Innovative cuisine pops up in Buenos Aires
Pop up restaurant Poke is held at Magdalena's Party in Buenos Aires every Wednesday night. (Allie Lazar)
Move over puertas cerradas (closed-door restaurants), a new contender for Buenos Aires’ culinary crown has arrived.
Pop up restaurants, where a chef takes over a venue’s kitchen and offers a custom menu for a limited amount of time, have been around for sometime in cities across the globe -- but the idea only recently arrived in the Argentine capital.
"With the shaky economic situation in Argentina, the pop up model has caught on as the start-up costs are low and there is no need for a risky investment," explained Allie Lazar, a popular Buenos Aires food blogger.
Their popularity is also fuelled by the demand for diverse, creative cuisine in a city dominated by pizzerias and parrillas (grillhouses). And with the once-exciting puerta cerradas scene now getting old and oversaturated, pop ups are stealing the show.
With both expat chefs bringing new culinary concepts to the Argentine palate and renowned local chefs looking for a creative outlet, here are some of the most popular to try:
The expat scene
Determined to bring high-quality Mexican cuisine to Buenos Aires, US chef Liza Puglia has taken over the kitchen in the art gallery/restaurant Tout le Monde in the Palermo Soho neighbourhood. Based on her experience at Hecho en Dumbo in New York, Puglia is introducing the city to authentic Mexican flavours with a small menu of antojitos (mexican street snacks) that are made from scratch, including tacos al pastor (Mexican-style shaved lamb tacos), molletes (bread with beans and chihuahua cheese) and chilaquiles (fried corn tortillas). The doors open at 6 pm every Thursday night and the kitchen closes at midnight, with a happy hour until 10 pm that includes 20 peso margaritas. No advance booking is required.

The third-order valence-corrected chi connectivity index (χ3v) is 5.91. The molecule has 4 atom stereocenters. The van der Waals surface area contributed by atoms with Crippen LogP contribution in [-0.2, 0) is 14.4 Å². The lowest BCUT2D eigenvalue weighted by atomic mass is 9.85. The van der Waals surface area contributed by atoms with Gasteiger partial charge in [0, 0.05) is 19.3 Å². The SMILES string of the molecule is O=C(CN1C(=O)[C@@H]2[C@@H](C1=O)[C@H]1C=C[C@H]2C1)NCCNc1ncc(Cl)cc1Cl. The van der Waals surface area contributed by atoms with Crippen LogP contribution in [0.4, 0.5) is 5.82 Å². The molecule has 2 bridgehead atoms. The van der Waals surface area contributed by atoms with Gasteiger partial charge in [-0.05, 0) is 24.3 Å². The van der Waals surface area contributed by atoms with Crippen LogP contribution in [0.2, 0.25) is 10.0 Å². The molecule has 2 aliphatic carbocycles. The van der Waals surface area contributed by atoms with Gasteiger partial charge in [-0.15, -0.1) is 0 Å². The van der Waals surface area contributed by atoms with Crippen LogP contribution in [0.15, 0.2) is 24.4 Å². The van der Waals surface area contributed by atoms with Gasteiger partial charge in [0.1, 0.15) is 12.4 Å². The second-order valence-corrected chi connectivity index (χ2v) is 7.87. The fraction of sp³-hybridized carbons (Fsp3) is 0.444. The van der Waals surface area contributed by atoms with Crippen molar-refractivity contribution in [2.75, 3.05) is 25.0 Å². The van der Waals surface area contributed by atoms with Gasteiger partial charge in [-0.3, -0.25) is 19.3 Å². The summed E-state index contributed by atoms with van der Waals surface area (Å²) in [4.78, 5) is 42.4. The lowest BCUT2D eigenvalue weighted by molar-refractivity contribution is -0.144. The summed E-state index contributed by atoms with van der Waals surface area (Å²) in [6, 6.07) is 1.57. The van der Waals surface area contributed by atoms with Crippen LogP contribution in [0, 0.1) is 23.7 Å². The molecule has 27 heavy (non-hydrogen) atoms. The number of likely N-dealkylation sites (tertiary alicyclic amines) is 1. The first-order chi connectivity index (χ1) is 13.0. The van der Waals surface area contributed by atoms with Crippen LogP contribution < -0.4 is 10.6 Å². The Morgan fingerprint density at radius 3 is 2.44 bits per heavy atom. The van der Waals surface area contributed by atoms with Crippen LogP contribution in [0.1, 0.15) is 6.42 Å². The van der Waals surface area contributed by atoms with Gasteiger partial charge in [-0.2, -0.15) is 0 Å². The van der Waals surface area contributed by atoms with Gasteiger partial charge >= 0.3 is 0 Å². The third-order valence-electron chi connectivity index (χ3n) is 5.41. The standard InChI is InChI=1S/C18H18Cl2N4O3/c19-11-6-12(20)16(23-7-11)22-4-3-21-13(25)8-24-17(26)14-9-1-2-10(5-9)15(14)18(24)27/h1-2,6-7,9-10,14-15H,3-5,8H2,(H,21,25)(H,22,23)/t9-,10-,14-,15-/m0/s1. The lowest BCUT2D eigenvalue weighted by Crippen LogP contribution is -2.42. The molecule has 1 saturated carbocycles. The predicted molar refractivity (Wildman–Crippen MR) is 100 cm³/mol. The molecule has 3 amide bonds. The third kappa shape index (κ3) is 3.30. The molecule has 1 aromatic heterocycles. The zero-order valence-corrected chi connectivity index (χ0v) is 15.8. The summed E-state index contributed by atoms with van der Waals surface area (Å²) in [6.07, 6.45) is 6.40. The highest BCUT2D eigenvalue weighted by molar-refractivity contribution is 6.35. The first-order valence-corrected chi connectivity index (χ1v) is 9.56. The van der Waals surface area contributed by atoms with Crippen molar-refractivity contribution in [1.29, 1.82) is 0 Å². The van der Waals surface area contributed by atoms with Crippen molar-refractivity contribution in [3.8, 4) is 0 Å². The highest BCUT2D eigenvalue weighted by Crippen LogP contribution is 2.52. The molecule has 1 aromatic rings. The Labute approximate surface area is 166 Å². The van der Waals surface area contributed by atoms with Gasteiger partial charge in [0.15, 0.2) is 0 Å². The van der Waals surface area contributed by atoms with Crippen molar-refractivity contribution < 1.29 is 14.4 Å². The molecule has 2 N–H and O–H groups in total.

Another popular newcomer is Poke, run by Californian chef Mychael Henry at the bar and restaurant Magdalena's Party in the Palermo Soho neighbourhood every Wednesday from 8:30 pm until midnight. Henry serves up an inventive fusion menu inspired by Central American, Peruvian, Hawaiian, Californian and Asian street food, with four tapas-like dishes that change every week. Recent crowd pleasers include korokke (Japanese-style sweet potato cakes), casado (a Costa Rican meal of steak, rice, black beans, plantains and salad) and chicama cerviche de mero (grouper cerviche with passion fruit, japanese cucumber, red pepper, guava, red onion and tiger milk). No advance booking is required.
The local scene
Gajo, which has no set schedule and takes place in a different venue each time, is helmed by a team of 12 young local chefs selected by Hernán Gipponi, one of Buenos Aires’ most celebrated chefs. The crew serves up six courses of exciting contemporary Argentine cuisine using high-quality regional produce, with two chefs teaming up to create each course. Recent highlights have included an appetizer consisting of crispy ham, egg, smoked rib risotto, leek and pine mushrooms and a desert of sorbet made with yerba mate. Follow Gajo’s Facebook page to find out about upcoming events.
TC Gourmet, set in the back of the restaurant Local in a private restaurant called Casa Arévalo, is another exciting concept. Here chefs from restaurants around the city take turns creating exclusive tasting menus, often paired with fine wines. The style of cuisine varies depending on the chef; recently Alejandro Digilio, head chef at the prestigious and avant-garde La Vineria de Gualterio Bolivar restaurant, served up corvina a la sal (salted corvina, a South American saltwater fish), and pan-huevo-trufa (a poached egg in soft bread with truffle oil and chicken wing stock). For information on future events and chefs, consult the TC Gourmet website.
Tim Fitzgerald is the Buenos Aires Localite for BBC Travel. He also writes gringoinbuenosaires.com.
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